There will be a global sugar deficit of about 2.5 million tonnes in 2019-20, and prices are expected to harden, the fourth meeting of the ASEAN Sugar Alliance heard in HCM City yesterday.
Sasathorn Sanguandeekul, market analyst, futures trading and risk management at Thailand’s MITR Phol Sugar Corp Ltd, said in 2018-19 — the crop starts annually in September — there was a surplus of two million tonnes.
A deficit would occur this year mostly due to a reduction in output in major sugar producing countries, including Thailand, he said.
“In 2019-20 with the expectation of reduction in Thailand and India, Asia should have a deficit of around 9.5 million tonnes.”
Output in Brazil, the world’s largest sugar producer and exporter, in 2018-19 “decreased to 26.5 million tonnes due to ageing canes, drought and low sugar mix ratio. While sugar production in 2019-20 is forecast to be around 26-28 million tonnes”.
But Brazil was still maximising ethanol production, reducing sugar output, she said.
India had large surpluses in 2017-18 and 2018-19. But the output is expected to reduce this year due to unfavourable weather, according to the analyst.
China’s production is expected to be 11.63 million tonnes in 2018-19 and around 11.2 million tonnes in 2019-20, less than its demand.
China has to import around 4.5 million tonnes.
Indonesia is another deficit market. In 2018-19, it is expected to produce around 2.37 million tonnes while consumption is expected to increase to 7.11 million tonnes.
Thailand’s production will be around 14.6 million tonnes in 2018-19 and in 2019-20, due to the drought and farmers switching to other crops, its production is pegged at around 13 million tonnes.
According to Lê Xuân Trung, general secretary of the Việt Nam Sugar and Sugarcane Association, Việt Nam has a capacity to process 162,300 tonnes of sugarcane per day.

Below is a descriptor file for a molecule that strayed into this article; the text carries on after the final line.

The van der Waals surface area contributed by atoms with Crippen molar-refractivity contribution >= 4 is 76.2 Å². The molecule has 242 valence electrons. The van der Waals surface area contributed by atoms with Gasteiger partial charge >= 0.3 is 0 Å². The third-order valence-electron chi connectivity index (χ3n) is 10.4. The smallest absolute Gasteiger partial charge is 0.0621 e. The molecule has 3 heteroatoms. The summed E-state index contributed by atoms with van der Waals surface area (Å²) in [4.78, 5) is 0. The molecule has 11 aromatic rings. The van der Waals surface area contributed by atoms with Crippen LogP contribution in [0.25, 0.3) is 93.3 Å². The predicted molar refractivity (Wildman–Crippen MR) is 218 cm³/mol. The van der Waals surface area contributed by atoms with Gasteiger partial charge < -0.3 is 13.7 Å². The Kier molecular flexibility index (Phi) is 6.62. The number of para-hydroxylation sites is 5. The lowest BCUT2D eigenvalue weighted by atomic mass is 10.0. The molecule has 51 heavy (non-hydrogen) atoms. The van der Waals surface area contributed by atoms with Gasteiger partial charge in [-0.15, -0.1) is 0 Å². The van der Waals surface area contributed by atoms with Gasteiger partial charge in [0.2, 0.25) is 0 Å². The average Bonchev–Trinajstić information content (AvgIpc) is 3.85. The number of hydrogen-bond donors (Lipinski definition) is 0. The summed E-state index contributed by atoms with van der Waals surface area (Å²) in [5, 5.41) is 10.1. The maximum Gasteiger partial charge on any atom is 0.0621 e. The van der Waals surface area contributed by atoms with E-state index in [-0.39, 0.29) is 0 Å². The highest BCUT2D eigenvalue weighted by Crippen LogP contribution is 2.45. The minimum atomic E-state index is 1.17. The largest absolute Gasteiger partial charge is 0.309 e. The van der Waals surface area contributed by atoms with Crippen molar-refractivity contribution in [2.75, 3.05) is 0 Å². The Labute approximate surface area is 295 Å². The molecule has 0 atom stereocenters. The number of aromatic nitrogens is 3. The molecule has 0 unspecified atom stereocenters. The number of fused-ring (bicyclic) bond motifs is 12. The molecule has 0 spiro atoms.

It produced 1.2 million tonnes of sugar in the 2018-19 crop, 300,000 tonnes down from the previous year.
With a reduction of 15-20 per cent in the area under cane in 2019-20, sugar production is likely to be one million tonnes.
According to experts, after years of surpluses in the world market, the likelihood of a deficit in 2019-20 will be an opportunity for sugar companies, including TTC Sugar.
Sasathorn Sanguandeekul said: “Sugar prices will trade back in the range of 12-13.5 cents per pound in the short run. In the long run, we estimate the range can rise to 12.5-14.5 cent due to the deficit.”
A representative of Malaysia’s Central Sugar Refinery Sdn Bhn spoke about his country’s new sugar development in – “Better Brown” – a low glycemic sugar.
This brown sugar offers many benefits such as helping reduce absorption of sugar into the blood stream, fight obesity and diabetes, improve the taste and flavour of recipes, and absence of chemicals or genetic modification.
Organised by the ASEAN Sugar Alliance and TTC Group, the meeting also discussed regional trade agreements, sugar and health issues, ethanol market development, among other topics.
Đặng Văn Thành, chairman of TTC, said: “Facing challenges in supply and demand and global climate change, the governments of Southeast Asian countries have taken early supportive action including drastic measures to help their sugar industry retain a competitive advantage.”
The fourth meeting was an opportunity for members to exchange information and make strategic decisions to benefit the future of the Southeast Asian sugar industry, he said.
The ASEAN Sugar Alliance, established in 2016, is a platform for sugar industries in the region to exchange views and co-operate in areas of mutual interest, fostering the development of the industry and make it more competitive globally.